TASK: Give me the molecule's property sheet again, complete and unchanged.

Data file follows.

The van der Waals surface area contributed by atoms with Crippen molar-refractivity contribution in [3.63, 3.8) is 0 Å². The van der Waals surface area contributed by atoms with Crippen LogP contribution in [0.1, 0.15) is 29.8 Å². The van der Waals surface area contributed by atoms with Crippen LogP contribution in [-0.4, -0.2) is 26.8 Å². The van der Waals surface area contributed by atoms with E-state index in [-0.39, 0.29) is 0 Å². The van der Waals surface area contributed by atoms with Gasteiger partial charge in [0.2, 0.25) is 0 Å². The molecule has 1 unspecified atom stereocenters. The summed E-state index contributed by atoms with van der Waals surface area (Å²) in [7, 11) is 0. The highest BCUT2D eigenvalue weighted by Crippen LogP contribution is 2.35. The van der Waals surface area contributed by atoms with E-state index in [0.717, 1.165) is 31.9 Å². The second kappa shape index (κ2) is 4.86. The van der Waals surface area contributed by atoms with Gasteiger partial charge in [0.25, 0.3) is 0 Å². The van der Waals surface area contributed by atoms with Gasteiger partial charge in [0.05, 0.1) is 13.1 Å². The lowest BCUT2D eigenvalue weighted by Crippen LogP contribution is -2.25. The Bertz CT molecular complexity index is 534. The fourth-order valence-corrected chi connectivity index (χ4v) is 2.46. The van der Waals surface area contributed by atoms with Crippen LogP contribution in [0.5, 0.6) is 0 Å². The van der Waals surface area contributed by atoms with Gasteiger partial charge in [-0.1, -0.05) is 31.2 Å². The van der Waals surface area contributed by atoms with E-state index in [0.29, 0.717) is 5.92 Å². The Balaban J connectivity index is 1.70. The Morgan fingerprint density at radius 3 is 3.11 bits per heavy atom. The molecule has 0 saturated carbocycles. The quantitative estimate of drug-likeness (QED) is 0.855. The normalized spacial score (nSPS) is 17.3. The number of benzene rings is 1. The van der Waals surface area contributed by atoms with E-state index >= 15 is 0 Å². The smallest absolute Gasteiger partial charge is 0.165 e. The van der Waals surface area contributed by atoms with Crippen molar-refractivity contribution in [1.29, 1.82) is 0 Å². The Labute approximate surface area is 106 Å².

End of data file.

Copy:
The van der Waals surface area contributed by atoms with Crippen molar-refractivity contribution in [3.63, 3.8) is 0 Å². The van der Waals surface area contributed by atoms with Crippen LogP contribution in [0.1, 0.15) is 29.8 Å². The van der Waals surface area contributed by atoms with Crippen LogP contribution in [-0.4, -0.2) is 26.8 Å². The van der Waals surface area contributed by atoms with E-state index in [-0.39, 0.29) is 0 Å². The van der Waals surface area contributed by atoms with Gasteiger partial charge in [0.2, 0.25) is 0 Å². The molecule has 1 unspecified atom stereocenters. The summed E-state index contributed by atoms with van der Waals surface area (Å²) in [7, 11) is 0. The highest BCUT2D eigenvalue weighted by Crippen LogP contribution is 2.35. The van der Waals surface area contributed by atoms with E-state index in [0.717, 1.165) is 31.9 Å². The second kappa shape index (κ2) is 4.86. The van der Waals surface area contributed by atoms with Gasteiger partial charge in [0.25, 0.3) is 0 Å². The van der Waals surface area contributed by atoms with Gasteiger partial charge in [0.05, 0.1) is 13.1 Å². The lowest BCUT2D eigenvalue weighted by Crippen LogP contribution is -2.25. The Bertz CT molecular complexity index is 534. The fourth-order valence-corrected chi connectivity index (χ4v) is 2.46. The van der Waals surface area contributed by atoms with Crippen LogP contribution in [0.5, 0.6) is 0 Å². The van der Waals surface area contributed by atoms with Gasteiger partial charge in [-0.1, -0.05) is 31.2 Å². The van der Waals surface area contributed by atoms with E-state index in [0.29, 0.717) is 5.92 Å². The Balaban J connectivity index is 1.70. The Morgan fingerprint density at radius 3 is 3.11 bits per heavy atom. The molecule has 0 saturated carbocycles. The quantitative estimate of drug-likeness (QED) is 0.855. The normalized spacial score (nSPS) is 17.3. The number of benzene rings is 1. The van der Waals surface area contributed by atoms with E-state index >= 15 is 0 Å². The smallest absolute Gasteiger partial charge is 0.165 e. The van der Waals surface area contributed by atoms with Crippen molar-refractivity contribution in [1.29, 1.82) is 0 Å². The Labute approximate surface area is 106 Å².